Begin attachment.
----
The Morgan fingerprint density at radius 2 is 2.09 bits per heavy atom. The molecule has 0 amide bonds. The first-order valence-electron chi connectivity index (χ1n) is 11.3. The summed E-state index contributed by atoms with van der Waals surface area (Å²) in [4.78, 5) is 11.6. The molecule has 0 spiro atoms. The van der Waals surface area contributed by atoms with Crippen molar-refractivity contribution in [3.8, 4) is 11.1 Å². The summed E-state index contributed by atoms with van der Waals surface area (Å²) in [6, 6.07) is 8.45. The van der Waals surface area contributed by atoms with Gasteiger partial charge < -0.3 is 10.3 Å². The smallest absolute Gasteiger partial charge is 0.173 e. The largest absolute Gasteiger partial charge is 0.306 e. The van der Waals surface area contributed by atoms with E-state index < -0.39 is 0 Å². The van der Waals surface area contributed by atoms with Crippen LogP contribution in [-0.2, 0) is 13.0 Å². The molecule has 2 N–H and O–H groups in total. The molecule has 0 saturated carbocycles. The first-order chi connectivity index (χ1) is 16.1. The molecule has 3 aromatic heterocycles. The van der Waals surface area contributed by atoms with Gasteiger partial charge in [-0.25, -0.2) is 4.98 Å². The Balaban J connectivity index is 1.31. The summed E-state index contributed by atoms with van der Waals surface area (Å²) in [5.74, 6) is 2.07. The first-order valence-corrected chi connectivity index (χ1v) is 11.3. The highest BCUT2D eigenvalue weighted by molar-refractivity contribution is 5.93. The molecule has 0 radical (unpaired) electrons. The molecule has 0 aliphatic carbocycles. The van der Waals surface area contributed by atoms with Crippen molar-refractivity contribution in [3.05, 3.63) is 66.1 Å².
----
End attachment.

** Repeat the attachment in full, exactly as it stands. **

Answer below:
The Morgan fingerprint density at radius 2 is 2.09 bits per heavy atom. The molecule has 0 amide bonds. The first-order valence-electron chi connectivity index (χ1n) is 11.3. The summed E-state index contributed by atoms with van der Waals surface area (Å²) in [4.78, 5) is 11.6. The molecule has 0 spiro atoms. The van der Waals surface area contributed by atoms with Crippen molar-refractivity contribution in [3.8, 4) is 11.1 Å². The summed E-state index contributed by atoms with van der Waals surface area (Å²) in [6, 6.07) is 8.45. The van der Waals surface area contributed by atoms with Gasteiger partial charge < -0.3 is 10.3 Å². The smallest absolute Gasteiger partial charge is 0.173 e. The largest absolute Gasteiger partial charge is 0.306 e. The van der Waals surface area contributed by atoms with E-state index < -0.39 is 0 Å². The van der Waals surface area contributed by atoms with Crippen LogP contribution in [-0.2, 0) is 13.0 Å². The molecule has 2 N–H and O–H groups in total. The molecule has 0 saturated carbocycles. The first-order chi connectivity index (χ1) is 16.1. The molecule has 3 aromatic heterocycles. The van der Waals surface area contributed by atoms with Gasteiger partial charge in [-0.25, -0.2) is 4.98 Å². The Balaban J connectivity index is 1.31. The summed E-state index contributed by atoms with van der Waals surface area (Å²) in [5.74, 6) is 2.07. The first-order valence-corrected chi connectivity index (χ1v) is 11.3. The highest BCUT2D eigenvalue weighted by molar-refractivity contribution is 5.93. The molecule has 0 radical (unpaired) electrons. The molecule has 0 aliphatic carbocycles. The van der Waals surface area contributed by atoms with Crippen molar-refractivity contribution in [3.05, 3.63) is 66.1 Å².